The problem is trivially solved by connecting the producer with the consumer and discarding the “table” in the middle, which is in my opinion a more realistic scenario: there’s a producer for each of the ingredients and there are processes collecting them. As soon as the correct pair becomes available, this wakes up the matching process.

If you follow that design, this is where the issue with expressing this problem in terms of separate threads becomes more apparent. In the diagram below, if tobacco is produced first, and this is consumed by the “tobacco paper” collector, and then a match is produced, the system has to wait for either more tobacco or paper to be produced. Two ingredients have been produced, which allow the consumer with paper to advance, yet it cannot because the resource has been appropriated by another part of the system.

simple cigarette smokers diagram

It should be evident that this is solved by fusing the three collectors into one, and having it decide where to send the resources. But this is exactly the thing that the problem statement forbids.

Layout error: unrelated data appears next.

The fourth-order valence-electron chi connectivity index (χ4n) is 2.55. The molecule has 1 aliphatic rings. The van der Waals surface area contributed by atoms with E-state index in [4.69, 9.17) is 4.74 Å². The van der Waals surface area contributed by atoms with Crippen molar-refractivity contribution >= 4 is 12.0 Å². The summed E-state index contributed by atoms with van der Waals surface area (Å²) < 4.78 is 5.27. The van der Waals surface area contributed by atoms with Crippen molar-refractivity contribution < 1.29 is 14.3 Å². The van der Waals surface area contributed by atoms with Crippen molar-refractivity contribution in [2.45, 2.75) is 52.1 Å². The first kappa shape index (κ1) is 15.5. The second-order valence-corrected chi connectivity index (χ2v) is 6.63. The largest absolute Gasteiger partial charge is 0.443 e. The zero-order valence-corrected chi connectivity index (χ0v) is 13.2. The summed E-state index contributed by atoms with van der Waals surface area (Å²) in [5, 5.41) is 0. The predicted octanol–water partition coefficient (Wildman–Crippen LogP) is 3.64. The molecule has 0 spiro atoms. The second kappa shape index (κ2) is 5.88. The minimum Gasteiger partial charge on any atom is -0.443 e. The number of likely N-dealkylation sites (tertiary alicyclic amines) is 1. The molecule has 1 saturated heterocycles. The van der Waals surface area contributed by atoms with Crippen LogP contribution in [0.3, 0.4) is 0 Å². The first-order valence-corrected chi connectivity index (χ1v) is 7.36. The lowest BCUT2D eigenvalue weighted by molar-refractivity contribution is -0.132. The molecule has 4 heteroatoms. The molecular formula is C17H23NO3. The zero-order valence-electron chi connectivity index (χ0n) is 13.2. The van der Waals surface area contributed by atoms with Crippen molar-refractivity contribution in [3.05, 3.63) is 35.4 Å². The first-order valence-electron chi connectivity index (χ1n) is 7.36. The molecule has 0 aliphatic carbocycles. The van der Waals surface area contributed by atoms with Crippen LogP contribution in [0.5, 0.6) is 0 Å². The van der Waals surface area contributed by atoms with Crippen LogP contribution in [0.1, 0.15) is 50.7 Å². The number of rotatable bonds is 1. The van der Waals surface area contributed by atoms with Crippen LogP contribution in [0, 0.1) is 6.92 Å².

I’m going to propose a solution very similar to the one shown by Parnas, but expressed in a more Go-like way. It does not contain conditional statement in the spirit of the restriction imposed by Patil, but it’s heavy on conditionals by way of the select statement.

First, as suggested by Patil, there are three agents producing pairs of ingredients. The agent waits for a cigarette to be produced before providing the ingredients for the next one. Since there are three agents, this is used to select which one of them is going to go next at producing ingredients. Each produced ingredient is sent over its corresponding channel. select is used to avoid imposing an order on the sending process. In order to avoid having to write code for an agent that produces each ingredient pair, one of the channels is nil for each of the three agents (remember that a send to a nil channel blocks forever). Whenever an ingredient is sent, the corresponding channel is set to nil.

func (a *Agent) run() {
	for {

		tobaccoCh := a.TobaccoCh
		paperCh := a.PaperCh
		matchCh := a.MatchCh

		for i := 2; i > 0; i-- {
			select {
			case tobaccoCh <- Tobacco{}:
				tobaccoCh = nil
			case paperCh <- Paper{}:
				paperCh = nil
			case matchCh <- Match{}:
				matchCh = nil

Next there’s a “pusher”, which takes ingredients from the agent and pushes them to the smokers. In the same way as done by Parnas, the pusher keeps track of the destination smoker by way of having a bit field that describes whether or not the ingredients should be sent or if it should keep waiting for more. Because of the way the agent is constructed, it’s not necessary to set channels to nil after receiving an item from them, as we know it’s going to send exactly two of them.